“I called MCI. I asked, ‘If we can raise the money to cover the purse and golf course improvements and the PGA Tour gives us the contract for the tournament, will you stay on as title and pay for television?’ And they said, yes. We’re not leaving you now.
“So I went to John (Curry) and asked, ‘If I can deliver a title sponsor with television money and a PGA Tour tournament agreement, will you continue to give us the golf course and let us play?’ He said yes.
“Then I went to the PGA Tour and said, ‘I’ve got the golf course and I’ve got the title (sponsor), and I’ve got the money,” said Stevens.
So the purse was covered, along with course conditioning. Beman made a third requirement. The tournament, the MCI Heritage, had to be run by a non-profit group. Several tournaments on the Tour did have a charitable arm and Beman wanted there to be more.
On January 12, 1987, the State of South Carolina gave the Heritage Classic Corporation their certificate of incorporation. The names were there: Joseph B Frazer, Jr., Angus Cotton, and Dwight A. Holder, trustees. (A year later, the name was officially changed to the Heritage Classic Foundation.)
“Joe is an incredible visionary,” Cotton said. “It took him about three years (after incorporation) to get it, but a 501 © (3).”
Getting the 501 © (3) designation from the IRS was a huge step for the Foundation. “Collecting money and paying out things. An event like this didn’t fit the pigeon hole of a typical 501 © (3). It was a pretty good coup to get approval,” explained Simon Fraser. With that designation, donations to the Foundation are tax deductible. “I think Beman wanted to use us as an example,” Fraser said.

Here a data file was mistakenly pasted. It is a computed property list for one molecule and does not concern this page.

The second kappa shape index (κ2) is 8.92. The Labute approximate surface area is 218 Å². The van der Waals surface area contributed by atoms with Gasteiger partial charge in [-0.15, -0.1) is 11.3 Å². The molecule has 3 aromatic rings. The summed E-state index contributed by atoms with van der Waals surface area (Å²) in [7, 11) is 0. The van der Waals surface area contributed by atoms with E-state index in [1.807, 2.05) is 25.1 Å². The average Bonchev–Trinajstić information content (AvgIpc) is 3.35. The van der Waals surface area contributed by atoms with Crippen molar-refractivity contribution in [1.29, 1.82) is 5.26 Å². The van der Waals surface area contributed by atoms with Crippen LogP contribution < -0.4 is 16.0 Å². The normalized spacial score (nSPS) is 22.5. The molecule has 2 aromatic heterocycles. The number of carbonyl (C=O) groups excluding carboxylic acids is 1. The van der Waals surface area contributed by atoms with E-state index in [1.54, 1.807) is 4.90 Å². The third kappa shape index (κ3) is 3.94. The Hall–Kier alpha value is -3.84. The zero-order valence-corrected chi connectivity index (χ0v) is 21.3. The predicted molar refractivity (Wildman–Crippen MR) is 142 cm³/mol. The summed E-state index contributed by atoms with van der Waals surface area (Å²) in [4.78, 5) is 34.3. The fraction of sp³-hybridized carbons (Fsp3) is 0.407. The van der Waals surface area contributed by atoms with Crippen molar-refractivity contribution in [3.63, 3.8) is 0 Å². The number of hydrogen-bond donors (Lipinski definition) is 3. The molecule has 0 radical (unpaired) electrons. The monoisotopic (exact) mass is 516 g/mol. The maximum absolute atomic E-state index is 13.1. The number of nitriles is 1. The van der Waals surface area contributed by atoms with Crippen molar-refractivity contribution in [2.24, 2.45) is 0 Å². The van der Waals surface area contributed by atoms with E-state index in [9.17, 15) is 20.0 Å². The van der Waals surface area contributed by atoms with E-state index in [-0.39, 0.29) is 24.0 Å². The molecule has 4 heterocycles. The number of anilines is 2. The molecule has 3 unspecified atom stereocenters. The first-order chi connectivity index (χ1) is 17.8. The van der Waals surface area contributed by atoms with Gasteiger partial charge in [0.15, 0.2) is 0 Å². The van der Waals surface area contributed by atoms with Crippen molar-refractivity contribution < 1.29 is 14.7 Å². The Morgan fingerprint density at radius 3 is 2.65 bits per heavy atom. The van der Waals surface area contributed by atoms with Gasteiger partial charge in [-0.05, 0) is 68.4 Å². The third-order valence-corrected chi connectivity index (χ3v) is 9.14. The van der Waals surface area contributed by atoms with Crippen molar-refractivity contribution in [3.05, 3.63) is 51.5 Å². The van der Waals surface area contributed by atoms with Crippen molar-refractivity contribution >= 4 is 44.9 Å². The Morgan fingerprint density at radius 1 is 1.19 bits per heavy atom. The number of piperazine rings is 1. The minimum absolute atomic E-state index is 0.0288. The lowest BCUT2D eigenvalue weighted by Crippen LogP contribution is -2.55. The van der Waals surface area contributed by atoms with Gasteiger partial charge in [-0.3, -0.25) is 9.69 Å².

“I know that people have forgotten the story, and some never knew,” said Steve Wilmot, Verizon Heritage tournament director. “It needs to be told again.”
He reeled off bits and pieces that became part of the Heritage legend. The $1 million letter of credit? Never touched. Mike Stevens dissolved it two years later. While it is now the Verizon Heritage, Wilmot is still working with most of the same people as when it was the MCI Heritage, since it is basically the same company. And an extraordinary side bar to the drama is that trustee Curry sold Sea Pines to Sea Pines’ property owners, and Sea Pines Associates was born.
Looking back at the tournament, and looking back to the beginning of things, Joe Fraser, the creator of the foundation and the man who built the things younger brother Charles dreamed of, who gathered people like Angus Cotton and John Curry around him, said, “It has been very rewarding… to watch something like this and be a part of it.”
Yes, Joe. It is. The island thanks you.